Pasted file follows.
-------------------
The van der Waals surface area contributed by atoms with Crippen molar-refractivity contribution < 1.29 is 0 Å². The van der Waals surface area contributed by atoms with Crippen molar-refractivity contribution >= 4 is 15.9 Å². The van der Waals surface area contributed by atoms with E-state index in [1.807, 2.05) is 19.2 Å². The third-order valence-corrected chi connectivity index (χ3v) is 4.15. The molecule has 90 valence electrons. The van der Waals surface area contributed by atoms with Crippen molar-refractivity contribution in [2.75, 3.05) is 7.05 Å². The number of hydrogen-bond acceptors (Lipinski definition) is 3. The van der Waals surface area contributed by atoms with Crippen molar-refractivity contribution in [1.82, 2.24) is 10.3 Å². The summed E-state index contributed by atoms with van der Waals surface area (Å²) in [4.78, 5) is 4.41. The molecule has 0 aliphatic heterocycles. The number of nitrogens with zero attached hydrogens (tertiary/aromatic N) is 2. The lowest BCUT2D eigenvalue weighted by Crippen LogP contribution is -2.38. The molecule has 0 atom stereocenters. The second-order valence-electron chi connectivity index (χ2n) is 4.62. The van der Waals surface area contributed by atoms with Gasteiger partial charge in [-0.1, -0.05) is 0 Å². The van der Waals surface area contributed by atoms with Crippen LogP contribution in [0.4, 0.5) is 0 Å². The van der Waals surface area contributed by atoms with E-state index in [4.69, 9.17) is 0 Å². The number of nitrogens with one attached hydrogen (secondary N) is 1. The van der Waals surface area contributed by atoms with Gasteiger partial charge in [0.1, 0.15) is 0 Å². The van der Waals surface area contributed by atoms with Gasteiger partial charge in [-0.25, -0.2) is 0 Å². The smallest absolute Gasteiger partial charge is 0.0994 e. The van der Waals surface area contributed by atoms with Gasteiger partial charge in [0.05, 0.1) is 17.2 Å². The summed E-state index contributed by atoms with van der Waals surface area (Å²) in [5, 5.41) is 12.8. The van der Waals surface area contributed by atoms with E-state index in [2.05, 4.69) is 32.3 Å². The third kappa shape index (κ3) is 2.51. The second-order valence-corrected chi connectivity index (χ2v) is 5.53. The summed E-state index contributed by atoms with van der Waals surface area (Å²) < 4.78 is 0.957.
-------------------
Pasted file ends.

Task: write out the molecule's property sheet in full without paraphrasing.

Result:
The van der Waals surface area contributed by atoms with Crippen molar-refractivity contribution < 1.29 is 0 Å². The van der Waals surface area contributed by atoms with Crippen molar-refractivity contribution >= 4 is 15.9 Å². The van der Waals surface area contributed by atoms with E-state index in [1.807, 2.05) is 19.2 Å². The third-order valence-corrected chi connectivity index (χ3v) is 4.15. The molecule has 90 valence electrons. The van der Waals surface area contributed by atoms with Crippen molar-refractivity contribution in [2.75, 3.05) is 7.05 Å². The number of hydrogen-bond acceptors (Lipinski definition) is 3. The van der Waals surface area contributed by atoms with Crippen molar-refractivity contribution in [1.82, 2.24) is 10.3 Å². The summed E-state index contributed by atoms with van der Waals surface area (Å²) in [4.78, 5) is 4.41. The molecule has 0 aliphatic heterocycles. The number of nitrogens with zero attached hydrogens (tertiary/aromatic N) is 2. The lowest BCUT2D eigenvalue weighted by Crippen LogP contribution is -2.38. The molecule has 0 atom stereocenters. The second-order valence-electron chi connectivity index (χ2n) is 4.62. The van der Waals surface area contributed by atoms with Gasteiger partial charge in [-0.1, -0.05) is 0 Å². The van der Waals surface area contributed by atoms with Crippen LogP contribution in [0.4, 0.5) is 0 Å². The van der Waals surface area contributed by atoms with E-state index in [4.69, 9.17) is 0 Å². The number of nitrogens with one attached hydrogen (secondary N) is 1. The van der Waals surface area contributed by atoms with Gasteiger partial charge in [0.1, 0.15) is 0 Å². The van der Waals surface area contributed by atoms with Gasteiger partial charge in [-0.25, -0.2) is 0 Å². The smallest absolute Gasteiger partial charge is 0.0994 e. The van der Waals surface area contributed by atoms with Gasteiger partial charge in [0.05, 0.1) is 17.2 Å². The summed E-state index contributed by atoms with van der Waals surface area (Å²) in [5, 5.41) is 12.8. The van der Waals surface area contributed by atoms with E-state index in [2.05, 4.69) is 32.3 Å². The third kappa shape index (κ3) is 2.51. The second-order valence-corrected chi connectivity index (χ2v) is 5.53. The summed E-state index contributed by atoms with van der Waals surface area (Å²) < 4.78 is 0.957.